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Posted at 04:21 PM | Permalink
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And yet another misguided reporting agency that thinks the average full-time Starbucks barista makes $35,000 a year... sigh... it makes me wonder just how much of the information I read in this world is correct. Anyone thirsty for Kool Aid?
Kool Aid no more |
March 21, 2011 at 05:13 PM
Yea right store managers start at that rate in half the states...a barista who makes 10 an hour working 40 hours a week would make 20,800 without taking anytime off being scehduled for 40 hours weekly and tht is before takes or paying for benefits. Most I know of do not make 10 an hour unless you add in their tips then maybe 10.25 to 10.50.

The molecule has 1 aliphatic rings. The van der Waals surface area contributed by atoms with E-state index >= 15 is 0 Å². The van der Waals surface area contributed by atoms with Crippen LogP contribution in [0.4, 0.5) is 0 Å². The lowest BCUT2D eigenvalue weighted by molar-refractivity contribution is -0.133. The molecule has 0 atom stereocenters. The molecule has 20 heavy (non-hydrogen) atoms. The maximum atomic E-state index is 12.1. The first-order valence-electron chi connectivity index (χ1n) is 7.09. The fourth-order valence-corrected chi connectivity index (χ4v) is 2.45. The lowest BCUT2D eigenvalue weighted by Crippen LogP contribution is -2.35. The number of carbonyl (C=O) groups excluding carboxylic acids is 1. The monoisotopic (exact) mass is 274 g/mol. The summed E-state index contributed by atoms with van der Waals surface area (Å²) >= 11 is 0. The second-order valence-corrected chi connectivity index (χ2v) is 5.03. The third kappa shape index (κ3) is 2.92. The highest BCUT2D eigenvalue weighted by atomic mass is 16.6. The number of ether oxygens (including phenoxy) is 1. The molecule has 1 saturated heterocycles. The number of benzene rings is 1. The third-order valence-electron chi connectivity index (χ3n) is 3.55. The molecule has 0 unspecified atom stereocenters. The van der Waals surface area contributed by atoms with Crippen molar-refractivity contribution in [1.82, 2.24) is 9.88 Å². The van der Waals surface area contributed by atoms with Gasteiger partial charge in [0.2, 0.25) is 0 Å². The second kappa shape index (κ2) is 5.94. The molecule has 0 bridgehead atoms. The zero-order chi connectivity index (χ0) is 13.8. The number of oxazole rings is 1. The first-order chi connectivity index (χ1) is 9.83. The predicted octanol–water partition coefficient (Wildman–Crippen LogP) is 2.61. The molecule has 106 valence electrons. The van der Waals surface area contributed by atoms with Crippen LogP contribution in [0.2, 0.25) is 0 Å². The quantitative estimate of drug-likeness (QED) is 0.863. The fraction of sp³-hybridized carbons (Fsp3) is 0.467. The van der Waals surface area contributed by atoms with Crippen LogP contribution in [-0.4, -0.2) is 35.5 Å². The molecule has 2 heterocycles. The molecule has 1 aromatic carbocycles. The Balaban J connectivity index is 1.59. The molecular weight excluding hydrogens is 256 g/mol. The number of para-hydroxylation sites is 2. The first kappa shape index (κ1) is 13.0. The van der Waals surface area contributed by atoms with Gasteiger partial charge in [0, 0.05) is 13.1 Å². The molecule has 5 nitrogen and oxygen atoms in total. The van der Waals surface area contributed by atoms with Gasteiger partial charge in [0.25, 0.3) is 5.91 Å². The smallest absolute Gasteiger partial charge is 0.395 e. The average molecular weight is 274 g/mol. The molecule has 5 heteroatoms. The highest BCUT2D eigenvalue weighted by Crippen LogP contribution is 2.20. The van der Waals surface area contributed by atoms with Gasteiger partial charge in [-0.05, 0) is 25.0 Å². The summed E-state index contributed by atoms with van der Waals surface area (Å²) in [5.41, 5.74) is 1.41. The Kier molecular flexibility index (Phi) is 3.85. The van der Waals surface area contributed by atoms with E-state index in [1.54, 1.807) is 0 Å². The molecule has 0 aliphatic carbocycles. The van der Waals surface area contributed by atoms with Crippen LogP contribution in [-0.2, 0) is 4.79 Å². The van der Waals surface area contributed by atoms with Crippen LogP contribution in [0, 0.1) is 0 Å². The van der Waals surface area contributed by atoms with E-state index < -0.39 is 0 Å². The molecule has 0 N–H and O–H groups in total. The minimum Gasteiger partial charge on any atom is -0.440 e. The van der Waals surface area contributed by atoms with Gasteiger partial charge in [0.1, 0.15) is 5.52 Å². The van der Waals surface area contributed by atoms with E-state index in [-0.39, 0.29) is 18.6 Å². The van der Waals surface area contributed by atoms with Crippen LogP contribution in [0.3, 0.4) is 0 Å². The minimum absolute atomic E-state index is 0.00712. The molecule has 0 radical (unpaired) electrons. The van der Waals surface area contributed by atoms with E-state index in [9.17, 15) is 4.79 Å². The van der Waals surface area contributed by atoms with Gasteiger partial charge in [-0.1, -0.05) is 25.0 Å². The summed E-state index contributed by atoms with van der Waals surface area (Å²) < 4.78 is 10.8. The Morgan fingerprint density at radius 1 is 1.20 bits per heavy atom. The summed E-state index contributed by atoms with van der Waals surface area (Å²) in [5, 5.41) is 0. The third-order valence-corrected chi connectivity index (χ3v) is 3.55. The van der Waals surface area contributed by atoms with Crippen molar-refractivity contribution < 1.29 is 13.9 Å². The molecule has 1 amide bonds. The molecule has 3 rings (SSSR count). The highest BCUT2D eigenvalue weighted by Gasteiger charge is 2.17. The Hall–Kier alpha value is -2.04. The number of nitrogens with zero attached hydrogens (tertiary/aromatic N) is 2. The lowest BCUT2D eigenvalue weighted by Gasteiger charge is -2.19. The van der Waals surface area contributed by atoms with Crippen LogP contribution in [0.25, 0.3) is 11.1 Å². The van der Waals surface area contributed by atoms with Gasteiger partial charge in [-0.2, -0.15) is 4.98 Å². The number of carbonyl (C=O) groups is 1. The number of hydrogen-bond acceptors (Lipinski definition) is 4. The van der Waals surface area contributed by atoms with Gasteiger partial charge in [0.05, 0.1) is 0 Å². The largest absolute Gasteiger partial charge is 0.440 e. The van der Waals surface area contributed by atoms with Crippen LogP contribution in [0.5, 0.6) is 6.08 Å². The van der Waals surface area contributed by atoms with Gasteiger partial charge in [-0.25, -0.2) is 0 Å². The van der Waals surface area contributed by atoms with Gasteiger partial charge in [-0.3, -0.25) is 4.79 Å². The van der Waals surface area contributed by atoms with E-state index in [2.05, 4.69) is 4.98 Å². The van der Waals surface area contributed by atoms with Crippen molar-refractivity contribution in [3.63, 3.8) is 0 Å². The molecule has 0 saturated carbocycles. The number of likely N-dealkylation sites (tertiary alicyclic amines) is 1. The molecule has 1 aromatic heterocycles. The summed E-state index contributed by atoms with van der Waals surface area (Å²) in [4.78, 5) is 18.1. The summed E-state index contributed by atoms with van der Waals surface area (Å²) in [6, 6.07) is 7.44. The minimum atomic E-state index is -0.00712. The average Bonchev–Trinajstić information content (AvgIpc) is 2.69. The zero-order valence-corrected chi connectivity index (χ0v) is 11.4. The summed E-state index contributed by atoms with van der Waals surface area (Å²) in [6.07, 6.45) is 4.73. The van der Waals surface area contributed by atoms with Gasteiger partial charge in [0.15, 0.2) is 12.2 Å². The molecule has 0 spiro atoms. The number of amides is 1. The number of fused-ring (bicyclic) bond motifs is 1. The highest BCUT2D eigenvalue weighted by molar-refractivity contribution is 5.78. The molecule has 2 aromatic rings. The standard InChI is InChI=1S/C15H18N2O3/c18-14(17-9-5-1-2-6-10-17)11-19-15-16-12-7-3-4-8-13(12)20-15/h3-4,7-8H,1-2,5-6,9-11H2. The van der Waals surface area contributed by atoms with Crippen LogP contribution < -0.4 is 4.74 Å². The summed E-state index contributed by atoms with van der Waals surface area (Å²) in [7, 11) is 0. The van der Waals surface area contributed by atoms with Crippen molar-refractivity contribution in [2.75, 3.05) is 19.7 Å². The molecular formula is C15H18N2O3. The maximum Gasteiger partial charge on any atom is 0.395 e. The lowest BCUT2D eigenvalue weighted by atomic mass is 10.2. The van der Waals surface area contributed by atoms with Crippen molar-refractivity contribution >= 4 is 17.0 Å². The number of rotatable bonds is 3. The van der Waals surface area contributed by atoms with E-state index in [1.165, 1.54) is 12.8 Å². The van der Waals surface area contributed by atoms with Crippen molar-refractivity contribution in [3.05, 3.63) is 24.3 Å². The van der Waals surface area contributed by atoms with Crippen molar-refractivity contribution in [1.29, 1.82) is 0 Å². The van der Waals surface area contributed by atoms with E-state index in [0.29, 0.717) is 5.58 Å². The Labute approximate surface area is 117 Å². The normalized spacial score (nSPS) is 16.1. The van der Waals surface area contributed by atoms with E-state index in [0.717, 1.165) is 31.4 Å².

Coffee Soldier |
March 21, 2011 at 06:04 PM
$10/hr.?? Wishful thinking.
March 21, 2011 at 07:00 PM
Hm, well, I think it is technically correct. The average Starbucks FULL-TIME hourly employee probably does make $35k per year. The real issue is that 80% of the workers, the barista's, are PART-TIME employee's.
Barista Ben |
March 21, 2011 at 07:05 PM
What a ridiculous article. Maybe the point is to show how badly trained ad agency employees are, but comparing them with baristas to make this point is absurd.
A lot of the training at Starbucks is very haphazard. We have had numerous new people on the bar who have complained they have no idea what they are doing.
March 21, 2011 at 07:13 PM
You're pulling down almost $17 an hour as a barista? what state can I move to?
The wage quote was likely taken from the non-retail portion of Starbucks.
Doppio ConKarma |
March 21, 2011 at 07:47 PM